A: Wonderful question. There are a few options.
- Pinning – you can pin an app to the screen, which prevents the rest of the phone from being accessed. This is similar to the “Guided Access” feature on iPhones. Read more about pinning in the first paragraph of this Techwalla article.
- Limit app downloads – you can do this by harnessing the parental controls in the Google Play store. Read more about this option in the second section of this Techwalla article.
Q: What is Nearby Share?
A: Nearby Share is a way for Android devices to quickly send media (files, pictures, videos, etc.) to other Android devices via Bluetooth and location technology. It is the Google-equivalent of Apple’s AirDrop. Our article on cyber flashing explains that this feature can be used to send pornography to unsuspecting receivers. As of August 2020, this feature is very new and few details are available. It is now available on select Pixel and Samsung phones but will soon be available on all Android 6.0+ devices as well as Chromebooks. Here are some tips to know, and we will update as the technology is rolled out to more devices.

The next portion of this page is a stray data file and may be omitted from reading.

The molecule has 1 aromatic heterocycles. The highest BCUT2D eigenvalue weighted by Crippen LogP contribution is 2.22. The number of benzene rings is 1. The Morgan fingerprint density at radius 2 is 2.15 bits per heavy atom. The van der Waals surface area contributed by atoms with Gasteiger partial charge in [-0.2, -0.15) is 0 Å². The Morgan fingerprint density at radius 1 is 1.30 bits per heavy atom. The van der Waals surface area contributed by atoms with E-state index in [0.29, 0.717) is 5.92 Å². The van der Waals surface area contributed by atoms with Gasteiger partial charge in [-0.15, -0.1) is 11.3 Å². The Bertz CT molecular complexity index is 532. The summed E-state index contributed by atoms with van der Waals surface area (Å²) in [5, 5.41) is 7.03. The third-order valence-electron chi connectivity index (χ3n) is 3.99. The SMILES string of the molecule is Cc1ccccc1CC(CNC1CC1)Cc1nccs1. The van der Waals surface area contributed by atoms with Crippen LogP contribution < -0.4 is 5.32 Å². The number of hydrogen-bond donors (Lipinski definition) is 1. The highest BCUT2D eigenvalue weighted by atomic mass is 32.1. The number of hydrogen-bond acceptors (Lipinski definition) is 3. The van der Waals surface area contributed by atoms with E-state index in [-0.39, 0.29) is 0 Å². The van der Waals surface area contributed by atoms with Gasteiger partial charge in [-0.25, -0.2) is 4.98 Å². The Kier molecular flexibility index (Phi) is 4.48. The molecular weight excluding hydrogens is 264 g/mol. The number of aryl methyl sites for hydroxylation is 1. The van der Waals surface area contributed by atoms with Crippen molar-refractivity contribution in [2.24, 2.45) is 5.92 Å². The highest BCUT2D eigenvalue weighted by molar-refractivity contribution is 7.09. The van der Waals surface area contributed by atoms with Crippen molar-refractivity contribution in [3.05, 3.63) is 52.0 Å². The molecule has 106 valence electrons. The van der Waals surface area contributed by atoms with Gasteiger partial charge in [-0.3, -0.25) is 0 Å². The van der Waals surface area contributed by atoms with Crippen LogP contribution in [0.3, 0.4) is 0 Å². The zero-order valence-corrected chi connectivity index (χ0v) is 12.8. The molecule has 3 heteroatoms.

- This article shows how to turn on Nearby Share, share content, receive content, and change who can share content.
- At this time, we do not know if this feature can be turned off using Family Link.
*There are affiliate links throughout this post because we’ve tested and trust a small list of parental control solutions. Our work saves you time! If you decide that you agree with us, then we may earn a small commission, which does nothing to your price. Enjoy!